Friday, June 26, 2009

Me Chinese, Me Play Joke

If you hang out with serious poker players of any sort, you've probably heard of Chinese Poker. Chinese Poker is a poker variant that is extremely popular in the poker community. When I lived in Ireland, I got heavily involved in Chinese Poker. To say that I got addicted to this game would be a gross understatement.

The Basics
There are many variations of the game, but the basics are pretty simple. Each player (up to 4 players) gets 13 cards from a standard 52 cards deck. The 13 card hand is split into three hands: a 3 card hand (the front) and two 5 card hands (the middle and the back).

The back hand must be higher in value than the middle and the middle must be higher in value than the front. The highest hand you can have in the front is a three of a kind (straights and flushes don't factor into the value of the front hand). The other two hands are ranked based the standard poker scale.

Each player plays one-on-one against each of the other 3 opponents. If you win 2 out of the 3 hands, then you win a certain amount of money. If you win all 3 hands, then you get more money. The amount that you win depends on the type of scoring system you use. The most common scoring system I have seen awards 2 points for winning two out of three hands and 4 points for winning all three hands (called "shooting" or "scooping").

There are also "special hands" that are automatic winners, regardless of what the other players are holding. These hands include the following:
* 6 pairs
* 3 flushes
* 3 straights
* A 13 card straight
* 12 of one suit

Bonuses are also awarded if you get high ranked hands in your three set hands. These include the following:
* Trips in front
* Full House in the middle
* Four of a kind (middle or back)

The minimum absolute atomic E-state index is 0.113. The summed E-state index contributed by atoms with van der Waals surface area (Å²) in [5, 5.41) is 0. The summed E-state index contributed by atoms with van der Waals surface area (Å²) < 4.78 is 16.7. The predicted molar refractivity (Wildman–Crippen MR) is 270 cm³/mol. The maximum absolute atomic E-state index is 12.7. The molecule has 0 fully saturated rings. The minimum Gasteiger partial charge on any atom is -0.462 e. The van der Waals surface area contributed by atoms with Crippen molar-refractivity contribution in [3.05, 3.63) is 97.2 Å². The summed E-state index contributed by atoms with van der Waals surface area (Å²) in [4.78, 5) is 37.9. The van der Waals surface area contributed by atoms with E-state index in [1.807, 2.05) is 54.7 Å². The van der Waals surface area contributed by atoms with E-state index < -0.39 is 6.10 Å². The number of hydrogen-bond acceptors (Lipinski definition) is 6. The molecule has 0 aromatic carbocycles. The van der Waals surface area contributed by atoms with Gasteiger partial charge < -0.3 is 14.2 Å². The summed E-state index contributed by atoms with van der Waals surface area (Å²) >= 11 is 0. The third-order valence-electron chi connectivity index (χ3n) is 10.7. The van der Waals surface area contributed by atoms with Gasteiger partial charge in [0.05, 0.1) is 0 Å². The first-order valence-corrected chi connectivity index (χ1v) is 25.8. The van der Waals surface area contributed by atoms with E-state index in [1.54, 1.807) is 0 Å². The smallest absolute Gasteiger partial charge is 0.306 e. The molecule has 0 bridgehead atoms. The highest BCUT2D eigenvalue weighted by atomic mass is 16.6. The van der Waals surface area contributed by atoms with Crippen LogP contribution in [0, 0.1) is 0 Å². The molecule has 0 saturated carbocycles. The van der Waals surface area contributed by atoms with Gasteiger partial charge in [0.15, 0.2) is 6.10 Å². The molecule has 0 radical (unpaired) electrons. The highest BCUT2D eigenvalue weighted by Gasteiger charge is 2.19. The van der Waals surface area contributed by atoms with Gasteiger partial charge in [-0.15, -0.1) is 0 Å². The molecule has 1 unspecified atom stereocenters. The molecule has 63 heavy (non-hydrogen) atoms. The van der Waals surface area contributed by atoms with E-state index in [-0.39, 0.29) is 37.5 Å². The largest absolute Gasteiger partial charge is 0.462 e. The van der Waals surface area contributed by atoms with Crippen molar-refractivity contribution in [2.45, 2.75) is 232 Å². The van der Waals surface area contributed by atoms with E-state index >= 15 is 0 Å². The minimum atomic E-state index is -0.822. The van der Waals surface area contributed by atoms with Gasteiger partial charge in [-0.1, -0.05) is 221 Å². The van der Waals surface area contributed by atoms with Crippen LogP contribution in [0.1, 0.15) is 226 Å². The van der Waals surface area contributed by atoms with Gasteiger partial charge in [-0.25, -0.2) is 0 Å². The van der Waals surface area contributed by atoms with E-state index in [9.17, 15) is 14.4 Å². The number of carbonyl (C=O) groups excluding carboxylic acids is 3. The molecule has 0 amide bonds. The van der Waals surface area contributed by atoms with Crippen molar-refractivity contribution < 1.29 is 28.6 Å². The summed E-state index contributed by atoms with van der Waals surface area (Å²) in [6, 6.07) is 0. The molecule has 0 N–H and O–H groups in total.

* Straight flush (middle or back)

For more information on the rules of Chinese Poker, you can check out the Wikipedia entry:

Finding a Local Game
Last week, I came across a dated blog post from 2005 about Chinese Poker being dealt at some of the local California card rooms. This rekindled my obsession with the game and I headed off to search a casino that still dealt it. I was directed to the Bike, where there was a game running in the outdoor pavilion. There was a $5/point game already going, but they started up a new table just for me (they were more than willing to accommodate a newbie). I sat down without knowing what the hell I was getting into.

House Rules at the Bike
They use a 1-6 scoring system: 1 point for winning 2/3, 6 points for scooping all three hands. If you tie one hand and win the other two, then you win 2 points. Special hands are honored (4 points), but you have to turn your 13 card hand up (with just a single card revealed). Bonuses are awarded as well: 2 points for a full house in the middle, 3 points for trips up front, 4 points for quads, and 5 points for a straight flush.

One strange twist that the locals play is called "Aces". If you have one more Ace than your opponent, then you get an extra point. If you have two more Aces than your opponent, you get two. If you have three Aces and your opponent has none, then you get 6 points. If you have all four Aces, then you get 8 points.

The Ace rule does not require any skill and all players will break even in the long run. The only thing it does is increase the variance in the game. Playing Aces is optional, but players who do not participate are not exactly welcomed with open arms.

The bad news is that I got my ass handed to me at that game. The locals are pretty much experts at the game although I did spot a few mistakes on their part. Unfortunately, I made quite a few mistakes as a result of being new to this version of the game and because of underestimating the power of the scoop. Since I usually play with the 2-4 scoring system, I wasn't quite used to the scoop being worth 6 times the two of three win. I'll be ready for round two in a few days!